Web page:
< American Icons: This Land Is Your Land

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Friday, October 01, 2010

This Land Is Your Land


Nora Guthrie: I'm looking at you right now and I'm saying, Kurt, this land is your land, I'm talking to you.

This is Studio 360 I'm Kurt Andersen and this is Nora Guthrie –daughter of the man who wrote the probably the best known modern American folk song .

NG: When woody wrote this, who was he looking at? Who was the you he was talking to?  
NG: And i see all those faces of the people that he writes about, the poor, the white, the black, the Indian, the everything that makes up this country, and he looks at each one of them and he says this land is your land.   This Land is Your Land has become a kind of unofficial national anthem and today in Studio 360 we'll trace its history, all the way back to Okema, Oklahoma, where Woody Guthrie was born. But let's start a little more recently.  On a cold January day in 2009, after two years campaigning all over the country   
[Barack Obama: ...preserve, protect and defend the constitution of the united states...]  Barack Obama took the oath of office and became the first non-white president  of the United States.  At his inaugural celebration Bruce Springsteen and Pete Seeger sang This Land is Your Land.  [Springsteen: We'd like you to join us, in perhaps the greatest song ever written about our home... with the father of American folk music, Pete Seeger... Pete: you sing it with us, we'll give you the words...]
This same song was once called “communist” and anti-American.
 Nora Guthrie: All I could do was look up and say, "Dad, there's a song for every moment in time, this big one is your song"... This song has been waiting around for that moment, that's what I really felt.

So, how did it start? When I metnion Woody Guthrie, what do you picture? Maybe a dust storm

[cue dust storm]

The sound of a freight train.

[cue freight train]
 
 a hobo in one of the box cars, playing his harmonica.

[cue hobo]

But actually, that was an image Guthrie had… created. The reality was a little different.

Ed Cray:
Ed Cray 07: The Woody Guthrie you hear on records is not the real Woody Guthrie. That’s ahhh…Coon huntin' language.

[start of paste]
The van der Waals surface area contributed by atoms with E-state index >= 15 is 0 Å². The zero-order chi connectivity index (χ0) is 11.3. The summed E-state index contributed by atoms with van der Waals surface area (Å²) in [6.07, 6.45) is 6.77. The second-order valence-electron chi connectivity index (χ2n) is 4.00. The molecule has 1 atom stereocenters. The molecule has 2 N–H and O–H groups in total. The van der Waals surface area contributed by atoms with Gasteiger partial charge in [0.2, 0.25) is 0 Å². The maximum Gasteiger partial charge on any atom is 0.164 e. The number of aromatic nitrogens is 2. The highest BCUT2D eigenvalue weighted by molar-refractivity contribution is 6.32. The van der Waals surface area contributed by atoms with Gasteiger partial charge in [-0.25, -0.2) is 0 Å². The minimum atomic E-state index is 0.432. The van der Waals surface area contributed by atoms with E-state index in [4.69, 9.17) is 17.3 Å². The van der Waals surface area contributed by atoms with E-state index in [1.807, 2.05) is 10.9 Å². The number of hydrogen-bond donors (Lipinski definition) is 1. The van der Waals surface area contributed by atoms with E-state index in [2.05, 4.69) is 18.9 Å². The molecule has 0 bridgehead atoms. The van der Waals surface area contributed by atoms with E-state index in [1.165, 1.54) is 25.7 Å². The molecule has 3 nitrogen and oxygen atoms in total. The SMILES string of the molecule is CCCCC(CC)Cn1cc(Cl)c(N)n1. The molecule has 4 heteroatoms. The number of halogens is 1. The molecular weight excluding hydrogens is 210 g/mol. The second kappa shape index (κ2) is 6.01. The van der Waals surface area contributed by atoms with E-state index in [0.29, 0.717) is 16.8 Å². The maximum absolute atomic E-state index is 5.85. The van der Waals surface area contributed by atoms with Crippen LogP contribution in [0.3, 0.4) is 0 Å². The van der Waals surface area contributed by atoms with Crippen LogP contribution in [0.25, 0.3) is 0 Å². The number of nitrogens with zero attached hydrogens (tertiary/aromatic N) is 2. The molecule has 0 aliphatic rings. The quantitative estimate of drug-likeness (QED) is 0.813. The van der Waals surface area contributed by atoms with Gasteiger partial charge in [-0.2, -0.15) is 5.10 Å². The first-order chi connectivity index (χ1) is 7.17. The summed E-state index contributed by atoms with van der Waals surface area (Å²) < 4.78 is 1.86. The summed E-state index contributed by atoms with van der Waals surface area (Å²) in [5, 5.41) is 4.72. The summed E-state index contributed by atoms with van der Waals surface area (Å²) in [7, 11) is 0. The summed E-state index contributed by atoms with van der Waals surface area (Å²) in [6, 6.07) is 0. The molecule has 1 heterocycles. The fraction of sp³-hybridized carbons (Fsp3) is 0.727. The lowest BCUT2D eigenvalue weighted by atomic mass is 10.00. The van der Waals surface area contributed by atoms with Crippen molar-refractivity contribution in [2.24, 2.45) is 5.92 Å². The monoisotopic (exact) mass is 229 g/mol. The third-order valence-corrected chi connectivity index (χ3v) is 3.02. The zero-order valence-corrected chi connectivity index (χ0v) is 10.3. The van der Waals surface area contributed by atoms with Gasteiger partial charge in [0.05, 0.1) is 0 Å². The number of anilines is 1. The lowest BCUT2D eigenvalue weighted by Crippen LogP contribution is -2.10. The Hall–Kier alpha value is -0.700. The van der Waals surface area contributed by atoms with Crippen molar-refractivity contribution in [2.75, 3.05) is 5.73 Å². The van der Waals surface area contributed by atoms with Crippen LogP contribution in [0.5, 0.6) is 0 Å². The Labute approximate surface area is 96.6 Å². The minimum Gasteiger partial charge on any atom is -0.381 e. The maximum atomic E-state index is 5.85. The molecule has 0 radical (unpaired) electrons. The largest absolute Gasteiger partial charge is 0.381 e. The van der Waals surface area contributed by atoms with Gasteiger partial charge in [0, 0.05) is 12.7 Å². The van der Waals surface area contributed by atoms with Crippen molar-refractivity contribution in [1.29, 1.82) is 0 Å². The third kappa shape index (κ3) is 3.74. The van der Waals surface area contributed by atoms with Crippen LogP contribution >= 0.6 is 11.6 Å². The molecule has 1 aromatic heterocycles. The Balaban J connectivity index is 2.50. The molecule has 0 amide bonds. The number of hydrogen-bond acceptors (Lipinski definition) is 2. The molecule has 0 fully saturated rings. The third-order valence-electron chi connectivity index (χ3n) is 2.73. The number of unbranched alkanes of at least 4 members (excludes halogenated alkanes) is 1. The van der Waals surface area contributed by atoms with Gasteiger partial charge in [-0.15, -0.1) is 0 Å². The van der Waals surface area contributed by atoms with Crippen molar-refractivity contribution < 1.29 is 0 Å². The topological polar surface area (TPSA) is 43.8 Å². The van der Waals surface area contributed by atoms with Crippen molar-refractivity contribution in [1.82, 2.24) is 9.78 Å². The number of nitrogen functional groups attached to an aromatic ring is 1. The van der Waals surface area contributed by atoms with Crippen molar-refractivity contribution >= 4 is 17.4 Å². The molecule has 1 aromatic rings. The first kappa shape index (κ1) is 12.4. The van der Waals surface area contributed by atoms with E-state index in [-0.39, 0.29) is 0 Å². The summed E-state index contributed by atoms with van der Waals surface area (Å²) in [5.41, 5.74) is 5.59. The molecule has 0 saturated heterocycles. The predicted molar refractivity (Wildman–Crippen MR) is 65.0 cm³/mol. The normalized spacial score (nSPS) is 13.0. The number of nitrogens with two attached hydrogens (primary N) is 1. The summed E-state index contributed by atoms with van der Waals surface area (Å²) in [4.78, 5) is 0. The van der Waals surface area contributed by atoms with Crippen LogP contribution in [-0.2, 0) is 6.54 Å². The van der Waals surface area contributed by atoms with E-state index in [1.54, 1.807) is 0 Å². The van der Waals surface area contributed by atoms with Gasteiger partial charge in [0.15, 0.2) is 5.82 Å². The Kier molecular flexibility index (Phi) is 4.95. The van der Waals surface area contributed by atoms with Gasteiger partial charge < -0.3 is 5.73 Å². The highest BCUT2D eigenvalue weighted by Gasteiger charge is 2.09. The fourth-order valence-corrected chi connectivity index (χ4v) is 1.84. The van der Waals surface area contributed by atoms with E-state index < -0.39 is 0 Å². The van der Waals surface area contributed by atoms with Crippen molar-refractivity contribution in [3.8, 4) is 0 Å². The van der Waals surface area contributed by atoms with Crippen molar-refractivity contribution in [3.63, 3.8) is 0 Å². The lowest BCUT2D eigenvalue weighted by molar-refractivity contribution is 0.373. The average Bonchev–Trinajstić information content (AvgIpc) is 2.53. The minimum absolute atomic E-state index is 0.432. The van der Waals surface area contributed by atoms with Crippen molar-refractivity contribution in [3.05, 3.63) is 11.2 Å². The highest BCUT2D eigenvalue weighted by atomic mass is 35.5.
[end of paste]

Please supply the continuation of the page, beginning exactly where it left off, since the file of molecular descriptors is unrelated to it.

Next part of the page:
That’s Ed Cray, author of  the biography Ramblin Man, the life and times of Woody Guthrie.

He puts on an exaggerated drawl. At home he wrote and spoke in excellent English and with the faintest, faintest of drawls.

Woody Guthrie was from a middle class family that had fallen on hard times.

His father was a real estate operator. Woody once said that he lost… in the post WWI crash… his father lost a farm every day for 50 days. So that from prosperity they sank into real desperation or poverty.

But his middle class background wasn’t the only contradiction he embodied.

Ed Shannon: He sings in a variety of songs about how important it is to have a job if you’re a family man, and he was a terrible family man!

 Ed Shannon is a professor of literature who’s written about Guthrie.

… in his autobiography in fact, he completely ignores the fact that he’s married. He’s got a wife and 3 kids at the time he writes the book and they never even get a mention!

Shannon even argues that Guthrie played a character.

 This working class kid, who doesn’t have any book-learnin’ and is sort of thinking off the cuff and saying whatever pops into his mind, and fighting the power and standing up for the little guy, that’s a really appealing character! And I think, if it's not uniquely American, it’s certainly something that Americans admire, that urge to say “I did this all by myself and look, you could do it too!”

In 1941, leaving his family behind in Texas, Guthrie came to New York City.

Pete Seeger still remembers what Guthrie was like back then.

[Seeger: come in, sit here by the fireplace, ]

I went to visit him in his old wooden cabin on the hill overlooking the Hudson. A house he built himself. He’s 91 years old now.
 
[Seeger: I need to get my hearing aid…]

Pete Seeger met Guthrie at a midnight benefit concert in New York for the California farm workers.

[Seeger: Woody was the hit of the evening, with his cowboy hat shoved in the back of his head, he would tell stories and then sing a song, “you know it’s a very dry state in Oklahoma, I once saw three telephone poles chasing one little dog” Then he’d sing “if you aint got the do-re-mi boys, if you aint got the do re mi… he was always cracking jokes, and yet he was basically very serious.

22-year-old Pete and 29-year old Woody became close friends

Seeger: He once said though, that man Seeger is the youngest man I ever knew. He don’t drink, don’t smoke, don’t chase girls… he’s weird.

And here you are 70 years later.  He was a young man then as well.

Seeger: He was seven years older than I was.

Guthrie had just written This Land on his way to New York. Hitchhiking, hobo- style.

And with his thumb stuck out in the February wind, he was going across Pennsylvania and when he went in to get a cup of coffee he heard Kate Smith singing God Bless America on the jukebox.

Which had just come out in 38'.

Seeger: That's right it was a hit song.

 [ Kate Smith ]

And he made up some verses… as I was walking that ribbon of highway, I saw above me that endless skyway, I saw below me that golden valley, God blessed America for me.

God blessed America for me? Nora Guthrie keeps the original draft of the song in the Guthrie archives